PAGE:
Cincinnati Bengals: Analyzing the defensive line positions

Dec 4, 2016; Cincinnati, OH, USA; Cincinnati Bengals defensive end Carlos Dunlap (96) against the Philadelphia Eagles at Paul Brown Stadium. The Bengals won 32-14. Mandatory Credit: Aaron Doster-USA TODAY Sports
Dec 4, 2016; Cincinnati, OH, USA; Cincinnati Bengals defensive end Carlos Dunlap (96) against the Philadelphia Eagles at Paul Brown Stadium. The Bengals won 32-14. Mandatory Credit: Aaron Doster-USA TODAY Sports /

Can the defensive line of the Cincinnati Bengals return to its former glory in the 2017 season?

The defensive line used to be the engine of the Cincinnati Bengals defense. The moves made in this year’s draft could return it to prominence in short order. Simply put, the hope is that it can become a strength for this team once again.

As the offseason wears on, the time is primed for assessing the Bengals roster as in-depth as possible. That means looking at each position group and looking at what’s there and the outlook for said group.

We’ve already looked at quarterbacks, running backs, wide receivers, tight ends, and offensive linemen. Now, we jump to the other side of the ball, beginning with the defensive line.

Defensive Linemen

Geno Atkins (32 tackles, 9 sacks)
Carlos Dunlap (49 tackles, 8 sacks, 3 forced fumbles, 15 passes defensed)
Michael Johnson (45 tackles, 3.5 sacks, 3 passes defensed)
Pat Sims (37 tackles, 1.5 sacks)
Will Clarke (15 tackles, 4 sacks, 1 pass defensed)
Wallace Gilberry (5 tackles)
Chris Smith (4 tackles, 1 sack)
Brandon Thompson (8 tackles, 0.5 sacks)
DeShawn Williams (2 tackles, 0.5 sacks)
David Dean (N/A)
Marcus Hardison (N/A)
Andrew Billings (N/A)
Ryan Brown (N/A)
Jordan Willis (N/A)
Carl Lawson (N/A)
Ryan Glasgow (N/A)
Josh Tupou (N/A)

* = expected starter | 2016 statistics in parentheses

During the early days of the Andy Dalton era in Cincinnati, the defense was the force which carried this team to prominence. those efforts were led by strong efforts from their defensive linemen clogging up the middle and pressuring quarterbacks.

From 2011-13, the group consistently ranked well in multiple aspects of both run and pass defense. The team ranked in the top 12 for rushing yardage allowed and top-seven for passing yardage allowed in all of those seasons. They were also top 10 for sacks each of those years (totals of 45, 51, and 43, respectively), as well as also being a top 10 unit recovering fumbles (13, 16, and 11).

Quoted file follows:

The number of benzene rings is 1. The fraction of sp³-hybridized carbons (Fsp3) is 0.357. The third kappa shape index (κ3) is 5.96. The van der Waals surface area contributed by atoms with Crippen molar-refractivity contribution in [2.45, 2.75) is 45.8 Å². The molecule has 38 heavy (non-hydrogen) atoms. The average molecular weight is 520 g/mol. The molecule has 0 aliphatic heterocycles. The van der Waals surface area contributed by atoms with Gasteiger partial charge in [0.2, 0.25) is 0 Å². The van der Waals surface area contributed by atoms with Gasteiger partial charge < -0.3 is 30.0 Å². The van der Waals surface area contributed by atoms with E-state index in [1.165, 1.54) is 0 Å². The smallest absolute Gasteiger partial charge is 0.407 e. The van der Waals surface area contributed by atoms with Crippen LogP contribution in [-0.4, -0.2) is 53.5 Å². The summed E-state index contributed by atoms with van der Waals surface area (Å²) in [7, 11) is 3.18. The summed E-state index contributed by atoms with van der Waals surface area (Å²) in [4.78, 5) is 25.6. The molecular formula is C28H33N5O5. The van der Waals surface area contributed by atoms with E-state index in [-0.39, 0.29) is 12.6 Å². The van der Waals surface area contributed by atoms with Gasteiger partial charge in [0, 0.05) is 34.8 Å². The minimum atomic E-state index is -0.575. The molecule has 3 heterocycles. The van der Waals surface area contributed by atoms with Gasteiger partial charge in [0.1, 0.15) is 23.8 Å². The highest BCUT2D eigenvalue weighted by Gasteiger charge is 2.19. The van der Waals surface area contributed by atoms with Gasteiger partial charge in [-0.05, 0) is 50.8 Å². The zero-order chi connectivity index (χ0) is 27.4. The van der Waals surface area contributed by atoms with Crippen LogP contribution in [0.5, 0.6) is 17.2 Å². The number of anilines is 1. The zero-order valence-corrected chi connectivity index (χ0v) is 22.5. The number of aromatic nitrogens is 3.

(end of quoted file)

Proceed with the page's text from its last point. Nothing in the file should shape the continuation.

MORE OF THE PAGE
Football Outsiders graded their defensive line performances pretty well in particular; the group rated No. 5 overall against the run in 2011, No. 2 in adjusted sack rate in 2012, and top 10 in multiple run defense criteria (power run success, second-level yardage, and open-field yards) in 2013.

Things fell off a cliff in 2014, however. The formerly-dominant group joined the dregs of the league with a pitiful display all year. As an entire defense, they plummeted to 20th in both passing yards allowed and rushing yards allowedtied for 27th in fumble recoveries, and were dead last in sacks. FO’s metrics did the defensive line in specific no favors either; the group ranked 27th overall in run defense metrics (including 23rd or worse in power-run success, stuff rate, and second-level rushing) and 31st in adjusted sack percentage.

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Of course, some mitigating factors were involved with that steep drop. Atkins was in his first year back after an ACL tear, an injury which often takes two full years to return to full strength from. Michael Johnson left for Tampa Bay’s big money offer in the offseason. That’s two major contributors basically reduced to half a man, so it makes sense there would be a significant impact.